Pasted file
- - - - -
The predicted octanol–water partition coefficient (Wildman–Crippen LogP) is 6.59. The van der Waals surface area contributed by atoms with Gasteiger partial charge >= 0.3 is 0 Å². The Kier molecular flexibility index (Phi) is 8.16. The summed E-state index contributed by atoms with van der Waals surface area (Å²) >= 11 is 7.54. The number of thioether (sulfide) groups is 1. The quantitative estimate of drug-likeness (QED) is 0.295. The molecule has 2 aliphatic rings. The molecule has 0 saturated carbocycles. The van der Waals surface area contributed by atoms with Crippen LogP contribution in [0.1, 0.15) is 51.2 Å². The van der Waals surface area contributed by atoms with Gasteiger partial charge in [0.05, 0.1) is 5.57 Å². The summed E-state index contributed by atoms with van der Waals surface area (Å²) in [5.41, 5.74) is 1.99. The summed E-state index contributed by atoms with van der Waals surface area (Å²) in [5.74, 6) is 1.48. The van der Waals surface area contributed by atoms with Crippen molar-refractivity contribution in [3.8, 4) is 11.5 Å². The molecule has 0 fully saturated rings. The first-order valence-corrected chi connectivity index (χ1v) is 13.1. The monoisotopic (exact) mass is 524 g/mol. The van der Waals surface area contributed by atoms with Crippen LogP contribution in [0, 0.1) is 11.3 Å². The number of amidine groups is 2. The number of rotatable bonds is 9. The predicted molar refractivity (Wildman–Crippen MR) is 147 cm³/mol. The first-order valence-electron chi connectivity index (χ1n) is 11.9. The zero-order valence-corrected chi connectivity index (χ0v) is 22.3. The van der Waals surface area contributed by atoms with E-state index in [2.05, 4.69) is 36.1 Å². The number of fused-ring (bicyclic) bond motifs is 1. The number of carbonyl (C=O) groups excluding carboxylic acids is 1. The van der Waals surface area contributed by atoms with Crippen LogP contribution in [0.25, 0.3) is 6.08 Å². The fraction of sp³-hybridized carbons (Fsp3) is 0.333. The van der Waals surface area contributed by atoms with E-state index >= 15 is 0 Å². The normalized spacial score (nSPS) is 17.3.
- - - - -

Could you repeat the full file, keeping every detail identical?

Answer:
The predicted octanol–water partition coefficient (Wildman–Crippen LogP) is 6.59. The van der Waals surface area contributed by atoms with Gasteiger partial charge >= 0.3 is 0 Å². The Kier molecular flexibility index (Phi) is 8.16. The summed E-state index contributed by atoms with van der Waals surface area (Å²) >= 11 is 7.54. The number of thioether (sulfide) groups is 1. The quantitative estimate of drug-likeness (QED) is 0.295. The molecule has 2 aliphatic rings. The molecule has 0 saturated carbocycles. The van der Waals surface area contributed by atoms with Crippen LogP contribution in [0.1, 0.15) is 51.2 Å². The van der Waals surface area contributed by atoms with Gasteiger partial charge in [0.05, 0.1) is 5.57 Å². The summed E-state index contributed by atoms with van der Waals surface area (Å²) in [5.41, 5.74) is 1.99. The summed E-state index contributed by atoms with van der Waals surface area (Å²) in [5.74, 6) is 1.48. The van der Waals surface area contributed by atoms with Crippen molar-refractivity contribution in [3.8, 4) is 11.5 Å². The molecule has 0 fully saturated rings. The first-order valence-corrected chi connectivity index (χ1v) is 13.1. The monoisotopic (exact) mass is 524 g/mol. The van der Waals surface area contributed by atoms with Crippen LogP contribution in [0, 0.1) is 11.3 Å². The number of amidine groups is 2. The number of rotatable bonds is 9. The predicted molar refractivity (Wildman–Crippen MR) is 147 cm³/mol. The first-order valence-electron chi connectivity index (χ1n) is 11.9. The zero-order valence-corrected chi connectivity index (χ0v) is 22.3. The van der Waals surface area contributed by atoms with E-state index in [2.05, 4.69) is 36.1 Å². The number of fused-ring (bicyclic) bond motifs is 1. The number of carbonyl (C=O) groups excluding carboxylic acids is 1. The van der Waals surface area contributed by atoms with Crippen LogP contribution in [0.25, 0.3) is 6.08 Å². The fraction of sp³-hybridized carbons (Fsp3) is 0.333. The van der Waals surface area contributed by atoms with E-state index >= 15 is 0 Å². The normalized spacial score (nSPS) is 17.3.